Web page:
Harvest of superficial layers of fat with a microcannula and isolation of adipose tissue-derived stromal and vascular cells.

Angelo Trivisonno, Giuliana Di Rocco, Claudio Cannistra, Valerio Finocchi, Sebastian Torres Farr, Massimo Monti, Gabriele Toietta

Overview

Description of a minimally invasive procedure to harvest adipose tissue using a novel microcannula to obtain clinically relevant numbers of stromal and vascular cells able to promote tissue regeneration and neovascularization.

Harvest of superficial layers of fat with a microcannula and isolation of adipose tissue-derived stromal and vascular cells.

Authors:
dr  Claudio Cannistrà, PhD
dr Claudio Cannistrà, PhD
Bichat Hospital
Praticien Hospitalier
Plastic Surgery and maxillofacial surgery
Paris, France | France

Aesthet Surg J 2014 May 31;34(4):601-13. Epub 2014 Mar 31.

Dr Trivisonno is a plastic surgeon in private practice in Rome, Italy; Dr Trivisonno is also a PhD student and Professor Monti is Director of the Interdisciplinary Operative Unit of General and Reconstructive Surgery in the Department of Surgical Science F. Durante, Policlinico Umberto I, University of Rome La Sapienza, Rome, Italy.

Background: Adipose tissue is a source of stromal and vascular cells suitable for regenerative medical applications. Cell recovery depends on several factors, including the characteristics of the cannula used to harvest tissue.

Objectives: The authors assess whether aspiration of superficial layers of adipose tissue performed with a microcannula, rather than a standard cannula, allows for improved isolation of stromal and vascular cells, and they evaluate the angiogenic potential of the isolated cells in vitro and in vivo.

Methods: Adipose-derived stromal and stem cells (ADSC) were collected from the lipoaspirate of the abdomen and hip regions of 6 healthy female donors. For adipose tissue harvest, several options were compared: (1) a rounded-tip cannula with a length of 170 mm, a diameter of 3 mm, and a single elliptic suction port on the side near its distal end (port diameter: 3 × 9 mm) or (2) a rounded-tip infiltration cannula with a length of 170 mm, a diameter of 2 mm, and 5 round ports placed spirally along the sides of the distal cannula shaft (each port diameter: 1 mm) (Shipper Medical Technologies Corporation, Centennial, Colorado). Isolated cells were characterized for (1) expression of the endothelial specific marker CD31 by immunohistochemical and cytofluorimetric analyses and (2) tubular-like structure formation using a 3-dimensional angiogenesis assay on Matrigel. Human ADSC were transduced to express firefly luciferase as a marker suitable for bioluminescent tracking and transplantation studies into immunosuppressed mice were performed.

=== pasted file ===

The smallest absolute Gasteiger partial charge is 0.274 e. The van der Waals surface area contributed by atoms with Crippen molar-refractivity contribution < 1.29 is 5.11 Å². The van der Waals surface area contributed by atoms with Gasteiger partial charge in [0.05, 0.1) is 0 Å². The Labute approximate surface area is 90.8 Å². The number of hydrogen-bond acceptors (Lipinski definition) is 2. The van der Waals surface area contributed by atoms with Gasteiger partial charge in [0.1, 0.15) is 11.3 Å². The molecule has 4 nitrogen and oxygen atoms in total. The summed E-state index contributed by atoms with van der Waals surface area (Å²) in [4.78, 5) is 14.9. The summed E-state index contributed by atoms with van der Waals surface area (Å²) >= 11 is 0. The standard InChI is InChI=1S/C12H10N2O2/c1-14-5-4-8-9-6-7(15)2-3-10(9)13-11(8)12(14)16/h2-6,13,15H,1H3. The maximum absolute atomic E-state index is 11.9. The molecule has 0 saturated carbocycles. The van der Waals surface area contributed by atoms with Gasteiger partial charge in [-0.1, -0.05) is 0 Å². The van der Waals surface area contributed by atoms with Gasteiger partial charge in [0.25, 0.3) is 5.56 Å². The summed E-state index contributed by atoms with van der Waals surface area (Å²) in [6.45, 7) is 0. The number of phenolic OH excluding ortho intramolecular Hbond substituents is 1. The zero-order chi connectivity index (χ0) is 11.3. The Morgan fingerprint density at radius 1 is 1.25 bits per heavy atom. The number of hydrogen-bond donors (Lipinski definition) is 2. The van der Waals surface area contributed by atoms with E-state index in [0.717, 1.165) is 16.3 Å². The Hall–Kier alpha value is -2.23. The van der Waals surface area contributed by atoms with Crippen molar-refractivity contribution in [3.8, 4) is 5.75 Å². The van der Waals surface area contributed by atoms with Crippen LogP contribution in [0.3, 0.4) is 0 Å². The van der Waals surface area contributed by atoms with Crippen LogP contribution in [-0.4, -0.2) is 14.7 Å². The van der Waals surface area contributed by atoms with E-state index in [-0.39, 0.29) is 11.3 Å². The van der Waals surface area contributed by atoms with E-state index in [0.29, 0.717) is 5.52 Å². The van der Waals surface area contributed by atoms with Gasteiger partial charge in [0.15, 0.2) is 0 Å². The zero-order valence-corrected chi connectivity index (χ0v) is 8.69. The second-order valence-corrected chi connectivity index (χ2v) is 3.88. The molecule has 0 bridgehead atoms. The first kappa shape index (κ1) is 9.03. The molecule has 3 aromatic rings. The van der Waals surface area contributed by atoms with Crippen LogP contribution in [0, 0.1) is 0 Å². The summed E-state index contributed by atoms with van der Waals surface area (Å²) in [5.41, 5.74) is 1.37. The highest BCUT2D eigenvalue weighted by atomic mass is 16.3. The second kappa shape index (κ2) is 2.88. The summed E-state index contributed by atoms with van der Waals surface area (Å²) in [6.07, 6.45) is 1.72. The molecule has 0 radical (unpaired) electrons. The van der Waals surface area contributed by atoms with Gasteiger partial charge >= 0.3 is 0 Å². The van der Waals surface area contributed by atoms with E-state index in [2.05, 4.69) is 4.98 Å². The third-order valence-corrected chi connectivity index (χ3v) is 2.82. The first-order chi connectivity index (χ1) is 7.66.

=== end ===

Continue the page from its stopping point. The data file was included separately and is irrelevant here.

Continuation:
Results: ADSC yield was determined to be significantly higher in samples collected with the microcannula (P = .04). Moreover, isolated cells acquired typical endothelial-like morphology in vitro, formed capillary-like structures, and expressed the distinctive endothelial cell marker CD31. Cells implanted into immunosuppressed mice persisted for several weeks in areas undergoing neovascularization.

Conclusions: These results suggest that aspiration of adipose tissue with a microcannula can be a minimally invasive method to obtain clinically relevant numbers of stromal and vascular cells useful for autologous transplant procedures and for promoting tissue regeneration and neovascularization.

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Source
http://dx.doi.org/10.1177/1090820X14528000DOI Listing
May 2014
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5 Citations
2.034 Impact Factor

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